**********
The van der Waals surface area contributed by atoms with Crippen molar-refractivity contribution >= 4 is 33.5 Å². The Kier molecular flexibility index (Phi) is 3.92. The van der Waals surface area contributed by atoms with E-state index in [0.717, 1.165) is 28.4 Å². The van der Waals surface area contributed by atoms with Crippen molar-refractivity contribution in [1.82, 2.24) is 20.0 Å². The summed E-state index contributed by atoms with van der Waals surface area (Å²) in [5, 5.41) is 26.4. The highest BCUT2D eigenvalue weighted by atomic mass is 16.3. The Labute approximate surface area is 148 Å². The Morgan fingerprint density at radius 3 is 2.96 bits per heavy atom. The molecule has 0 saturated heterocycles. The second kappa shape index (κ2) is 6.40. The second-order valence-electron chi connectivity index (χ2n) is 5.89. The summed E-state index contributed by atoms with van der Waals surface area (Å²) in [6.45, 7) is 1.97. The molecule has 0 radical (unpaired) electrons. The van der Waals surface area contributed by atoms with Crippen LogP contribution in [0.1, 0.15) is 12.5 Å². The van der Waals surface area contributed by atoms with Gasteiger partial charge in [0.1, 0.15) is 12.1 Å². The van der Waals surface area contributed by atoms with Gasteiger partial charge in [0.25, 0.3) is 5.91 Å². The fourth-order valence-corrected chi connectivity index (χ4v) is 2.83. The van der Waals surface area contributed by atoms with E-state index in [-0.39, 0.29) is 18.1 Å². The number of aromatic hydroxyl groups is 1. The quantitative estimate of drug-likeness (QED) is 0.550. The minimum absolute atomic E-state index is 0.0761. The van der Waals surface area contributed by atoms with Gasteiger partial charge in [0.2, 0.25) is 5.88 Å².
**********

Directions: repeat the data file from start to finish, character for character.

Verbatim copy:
The van der Waals surface area contributed by atoms with Crippen molar-refractivity contribution >= 4 is 33.5 Å². The Kier molecular flexibility index (Phi) is 3.92. The van der Waals surface area contributed by atoms with E-state index in [0.717, 1.165) is 28.4 Å². The van der Waals surface area contributed by atoms with Crippen molar-refractivity contribution in [1.82, 2.24) is 20.0 Å². The summed E-state index contributed by atoms with van der Waals surface area (Å²) in [5, 5.41) is 26.4. The highest BCUT2D eigenvalue weighted by atomic mass is 16.3. The Labute approximate surface area is 148 Å². The Morgan fingerprint density at radius 3 is 2.96 bits per heavy atom. The molecule has 0 saturated heterocycles. The second kappa shape index (κ2) is 6.40. The second-order valence-electron chi connectivity index (χ2n) is 5.89. The summed E-state index contributed by atoms with van der Waals surface area (Å²) in [6.45, 7) is 1.97. The molecule has 0 radical (unpaired) electrons. The van der Waals surface area contributed by atoms with Crippen LogP contribution in [0.1, 0.15) is 12.5 Å². The van der Waals surface area contributed by atoms with Gasteiger partial charge in [0.1, 0.15) is 12.1 Å². The van der Waals surface area contributed by atoms with Gasteiger partial charge in [0.25, 0.3) is 5.91 Å². The fourth-order valence-corrected chi connectivity index (χ4v) is 2.83. The van der Waals surface area contributed by atoms with E-state index in [-0.39, 0.29) is 18.1 Å². The number of aromatic hydroxyl groups is 1. The quantitative estimate of drug-likeness (QED) is 0.550. The minimum absolute atomic E-state index is 0.0761. The van der Waals surface area contributed by atoms with Gasteiger partial charge in [0.2, 0.25) is 5.88 Å².